MOBILE, Alabama — Alabama’s Port City is known around the world for building big ships and jets, but it’s also home to people who create systems, software and other innovative solutions that power industry.
The Mobile Area Chamber of Commerce has been increasing its focus on the region’s tech sector, with efforts to support start-ups and entrepreneurs, including a new downtown incubator and a business pitch competition.
A contingent of local leaders also toured several tech incubators in London while they were there for the Farnborough International Airshow last summer. The experience offered valuable insight on spurring tech sector growth, said Bill Sisson, the chamber’s president and CEO.
With aerospace giant Airbus and shipbuilder Austal, along with major steel processing and chemical manufacturing operations dotting the industrial landscape, Mobile has a successful track record in large-scale economic development projects.
“We have had a lot of advanced manufacturing growth in this area, and we wanted to renew the focus on the fact that we do have a strong tech sector as well and we can foster more growth in that,” Sisson said.
The area has a significant cluster of tech companies, including software firms CPSI, SSI and Rural Sourcing Inc. There’s also Southern Light, a fiber optics infrastructure service provider, Centralite, maker of automation products, and system and printer manufacturer Xanté.
More activity in the sector, particularly new opportunities for start-ups, also will encourage growth among small businesses and minority-owned businesses, both top priorities for the chamber, Sisson said.
“Over 93 percent of our membership is classified as small business, and we want to do whatever we can to foster that growth,” he said.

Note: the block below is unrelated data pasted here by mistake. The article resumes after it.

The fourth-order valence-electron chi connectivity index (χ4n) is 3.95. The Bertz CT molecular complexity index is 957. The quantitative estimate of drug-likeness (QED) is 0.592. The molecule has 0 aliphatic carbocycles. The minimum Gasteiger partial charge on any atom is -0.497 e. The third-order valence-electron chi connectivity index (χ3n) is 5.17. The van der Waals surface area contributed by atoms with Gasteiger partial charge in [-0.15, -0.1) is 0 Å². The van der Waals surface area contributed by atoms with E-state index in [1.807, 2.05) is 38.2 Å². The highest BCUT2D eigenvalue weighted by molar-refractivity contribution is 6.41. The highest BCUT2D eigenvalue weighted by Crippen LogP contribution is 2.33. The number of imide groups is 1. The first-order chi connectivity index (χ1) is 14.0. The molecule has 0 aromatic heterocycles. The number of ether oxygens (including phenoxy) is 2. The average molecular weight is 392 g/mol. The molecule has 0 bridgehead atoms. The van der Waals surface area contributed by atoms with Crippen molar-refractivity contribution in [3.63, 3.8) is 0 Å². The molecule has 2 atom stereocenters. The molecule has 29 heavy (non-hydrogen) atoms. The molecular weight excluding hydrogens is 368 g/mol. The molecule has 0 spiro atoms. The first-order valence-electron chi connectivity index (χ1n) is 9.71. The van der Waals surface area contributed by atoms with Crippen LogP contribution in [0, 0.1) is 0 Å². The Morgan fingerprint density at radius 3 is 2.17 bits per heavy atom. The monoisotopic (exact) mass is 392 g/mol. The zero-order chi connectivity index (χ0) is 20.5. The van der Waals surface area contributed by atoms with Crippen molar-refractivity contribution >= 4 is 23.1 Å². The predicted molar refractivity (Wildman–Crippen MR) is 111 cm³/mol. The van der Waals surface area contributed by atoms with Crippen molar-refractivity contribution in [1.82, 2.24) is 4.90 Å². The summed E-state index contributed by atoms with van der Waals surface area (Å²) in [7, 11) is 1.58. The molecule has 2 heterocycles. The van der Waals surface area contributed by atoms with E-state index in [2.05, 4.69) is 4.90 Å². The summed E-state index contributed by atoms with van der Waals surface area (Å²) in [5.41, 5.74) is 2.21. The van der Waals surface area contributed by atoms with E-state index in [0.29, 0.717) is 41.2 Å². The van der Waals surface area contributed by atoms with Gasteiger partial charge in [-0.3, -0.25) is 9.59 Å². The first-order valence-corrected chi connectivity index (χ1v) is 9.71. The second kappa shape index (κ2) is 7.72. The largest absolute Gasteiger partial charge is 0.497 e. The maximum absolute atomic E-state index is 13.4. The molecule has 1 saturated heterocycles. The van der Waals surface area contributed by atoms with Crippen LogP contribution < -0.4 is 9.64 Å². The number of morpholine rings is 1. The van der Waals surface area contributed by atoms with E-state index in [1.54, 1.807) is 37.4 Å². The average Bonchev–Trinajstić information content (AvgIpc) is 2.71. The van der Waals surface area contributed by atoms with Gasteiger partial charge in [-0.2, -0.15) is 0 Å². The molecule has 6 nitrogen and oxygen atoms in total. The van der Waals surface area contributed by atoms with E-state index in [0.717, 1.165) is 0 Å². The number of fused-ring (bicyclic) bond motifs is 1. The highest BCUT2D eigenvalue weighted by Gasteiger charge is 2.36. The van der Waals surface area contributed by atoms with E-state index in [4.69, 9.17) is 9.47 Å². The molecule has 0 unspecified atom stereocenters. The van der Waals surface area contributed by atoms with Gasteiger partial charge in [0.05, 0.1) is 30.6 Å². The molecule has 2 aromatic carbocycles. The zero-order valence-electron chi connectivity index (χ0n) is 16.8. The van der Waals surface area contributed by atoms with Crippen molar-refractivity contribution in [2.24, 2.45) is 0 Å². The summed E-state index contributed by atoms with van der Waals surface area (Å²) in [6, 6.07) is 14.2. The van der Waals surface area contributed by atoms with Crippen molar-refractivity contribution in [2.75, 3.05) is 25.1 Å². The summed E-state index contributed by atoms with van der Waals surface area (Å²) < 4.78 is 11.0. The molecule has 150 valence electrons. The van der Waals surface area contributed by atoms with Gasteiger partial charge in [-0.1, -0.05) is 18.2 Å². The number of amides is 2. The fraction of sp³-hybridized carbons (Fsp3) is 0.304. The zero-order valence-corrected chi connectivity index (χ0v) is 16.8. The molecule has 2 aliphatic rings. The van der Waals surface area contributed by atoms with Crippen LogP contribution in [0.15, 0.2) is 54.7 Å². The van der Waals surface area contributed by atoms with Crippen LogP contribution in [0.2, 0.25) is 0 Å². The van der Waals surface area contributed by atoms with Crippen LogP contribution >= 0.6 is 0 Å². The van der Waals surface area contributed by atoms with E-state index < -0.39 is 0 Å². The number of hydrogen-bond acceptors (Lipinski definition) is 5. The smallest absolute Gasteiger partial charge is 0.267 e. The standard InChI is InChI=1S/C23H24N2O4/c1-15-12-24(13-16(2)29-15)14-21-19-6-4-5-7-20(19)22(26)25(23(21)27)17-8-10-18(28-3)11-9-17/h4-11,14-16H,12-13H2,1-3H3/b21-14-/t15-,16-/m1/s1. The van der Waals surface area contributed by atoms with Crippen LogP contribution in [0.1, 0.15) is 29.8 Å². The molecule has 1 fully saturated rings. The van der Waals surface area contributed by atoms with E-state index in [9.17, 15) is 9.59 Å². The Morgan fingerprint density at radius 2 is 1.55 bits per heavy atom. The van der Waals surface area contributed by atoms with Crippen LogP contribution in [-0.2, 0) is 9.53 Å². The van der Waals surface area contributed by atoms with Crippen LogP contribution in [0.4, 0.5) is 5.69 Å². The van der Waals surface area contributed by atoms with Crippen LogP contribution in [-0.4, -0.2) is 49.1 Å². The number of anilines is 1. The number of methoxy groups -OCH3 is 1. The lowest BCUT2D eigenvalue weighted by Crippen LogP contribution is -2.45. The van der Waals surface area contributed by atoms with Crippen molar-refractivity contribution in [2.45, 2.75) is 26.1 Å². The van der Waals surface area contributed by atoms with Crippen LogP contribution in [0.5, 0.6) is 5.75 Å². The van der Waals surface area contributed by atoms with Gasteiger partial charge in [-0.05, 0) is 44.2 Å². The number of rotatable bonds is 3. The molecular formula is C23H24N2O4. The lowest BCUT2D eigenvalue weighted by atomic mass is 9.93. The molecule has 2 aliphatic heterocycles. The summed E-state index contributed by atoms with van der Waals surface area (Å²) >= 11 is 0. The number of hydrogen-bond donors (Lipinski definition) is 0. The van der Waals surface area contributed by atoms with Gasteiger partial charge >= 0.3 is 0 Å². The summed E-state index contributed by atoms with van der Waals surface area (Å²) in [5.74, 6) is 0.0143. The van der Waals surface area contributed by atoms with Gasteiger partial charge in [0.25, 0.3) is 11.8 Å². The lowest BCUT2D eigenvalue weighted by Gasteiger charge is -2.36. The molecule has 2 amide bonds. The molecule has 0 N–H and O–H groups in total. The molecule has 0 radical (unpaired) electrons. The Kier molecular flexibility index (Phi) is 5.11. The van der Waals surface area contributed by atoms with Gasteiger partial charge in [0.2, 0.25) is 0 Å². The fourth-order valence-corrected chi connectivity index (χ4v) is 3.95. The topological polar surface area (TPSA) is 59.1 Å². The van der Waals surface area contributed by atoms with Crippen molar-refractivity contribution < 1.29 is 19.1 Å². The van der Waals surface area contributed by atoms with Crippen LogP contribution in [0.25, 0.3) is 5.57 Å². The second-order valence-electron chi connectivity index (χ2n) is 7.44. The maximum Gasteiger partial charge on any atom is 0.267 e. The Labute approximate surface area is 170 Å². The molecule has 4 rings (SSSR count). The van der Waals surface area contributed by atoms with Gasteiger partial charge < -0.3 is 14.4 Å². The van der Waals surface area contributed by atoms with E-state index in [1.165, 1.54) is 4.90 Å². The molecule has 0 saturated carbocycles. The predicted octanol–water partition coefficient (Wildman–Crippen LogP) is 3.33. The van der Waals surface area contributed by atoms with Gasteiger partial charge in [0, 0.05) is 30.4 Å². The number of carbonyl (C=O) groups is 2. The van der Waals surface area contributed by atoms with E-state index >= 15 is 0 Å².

“Mobile’s vision of creating an inviting atmosphere for tech companies is coming to fruition rapidly.”In September, the U.S. Department of Commerce’s Economic Development Administration awarded the Mobile Area Chamber of Commerce Foundation a $2.9 million grant to renovate a building on St. Louis Street in downtown Mobile that will house the new incubator, called Innovation PortAL.
The project, expected to be complete in 18 to 24 months, got another boost last month, when the organization closed on the building.
Hayley Van Antwerp, executive director of Innovation PortAL, said it’s an exciting time for entrepreneurship and innovation in Mobile.
The goal for the start-ups that will be a part of the incubator is to graduate from the program, lay down their roots in the region and grow their companies.
“We want to make sure they have the tools they need to be successful: a well thought-out business plan, access to the right capital at the right time, an excellent pitch for investors and a marketing strategy,” she said.
The inaugural program kicked off with five clients who are participating in a fast-track version of it. The group is meeting at a downtown Mobile co-working space, Exchange 202, until Innovation PortAL is complete.